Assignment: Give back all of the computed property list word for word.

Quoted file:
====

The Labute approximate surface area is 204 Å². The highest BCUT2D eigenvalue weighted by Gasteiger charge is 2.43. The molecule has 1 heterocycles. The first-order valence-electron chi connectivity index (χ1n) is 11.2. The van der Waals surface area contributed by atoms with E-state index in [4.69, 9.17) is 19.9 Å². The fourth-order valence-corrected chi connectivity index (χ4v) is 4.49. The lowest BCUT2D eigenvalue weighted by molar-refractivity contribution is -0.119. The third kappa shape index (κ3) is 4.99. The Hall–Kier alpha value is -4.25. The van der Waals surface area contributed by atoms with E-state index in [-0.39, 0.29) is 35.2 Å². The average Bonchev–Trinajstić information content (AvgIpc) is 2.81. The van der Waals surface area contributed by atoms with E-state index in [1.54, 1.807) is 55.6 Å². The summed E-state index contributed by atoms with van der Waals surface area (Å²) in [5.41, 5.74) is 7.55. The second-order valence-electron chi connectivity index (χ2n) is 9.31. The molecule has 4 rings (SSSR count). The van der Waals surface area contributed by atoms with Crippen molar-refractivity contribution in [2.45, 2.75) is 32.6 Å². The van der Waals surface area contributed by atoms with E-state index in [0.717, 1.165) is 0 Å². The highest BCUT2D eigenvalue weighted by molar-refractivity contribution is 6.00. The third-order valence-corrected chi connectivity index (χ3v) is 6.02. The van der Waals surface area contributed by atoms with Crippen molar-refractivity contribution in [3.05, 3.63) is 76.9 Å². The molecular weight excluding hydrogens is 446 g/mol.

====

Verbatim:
The Labute approximate surface area is 204 Å². The highest BCUT2D eigenvalue weighted by Gasteiger charge is 2.43. The molecule has 1 heterocycles. The first-order valence-electron chi connectivity index (χ1n) is 11.2. The van der Waals surface area contributed by atoms with E-state index in [4.69, 9.17) is 19.9 Å². The fourth-order valence-corrected chi connectivity index (χ4v) is 4.49. The lowest BCUT2D eigenvalue weighted by molar-refractivity contribution is -0.119. The third kappa shape index (κ3) is 4.99. The Hall–Kier alpha value is -4.25. The van der Waals surface area contributed by atoms with E-state index in [-0.39, 0.29) is 35.2 Å². The average Bonchev–Trinajstić information content (AvgIpc) is 2.81. The van der Waals surface area contributed by atoms with E-state index in [1.54, 1.807) is 55.6 Å². The summed E-state index contributed by atoms with van der Waals surface area (Å²) in [5.41, 5.74) is 7.55. The second-order valence-electron chi connectivity index (χ2n) is 9.31. The molecule has 4 rings (SSSR count). The van der Waals surface area contributed by atoms with Crippen molar-refractivity contribution in [2.45, 2.75) is 32.6 Å². The van der Waals surface area contributed by atoms with E-state index in [0.717, 1.165) is 0 Å². The highest BCUT2D eigenvalue weighted by molar-refractivity contribution is 6.00. The third-order valence-corrected chi connectivity index (χ3v) is 6.02. The van der Waals surface area contributed by atoms with Crippen molar-refractivity contribution in [3.05, 3.63) is 76.9 Å². The molecular weight excluding hydrogens is 446 g/mol.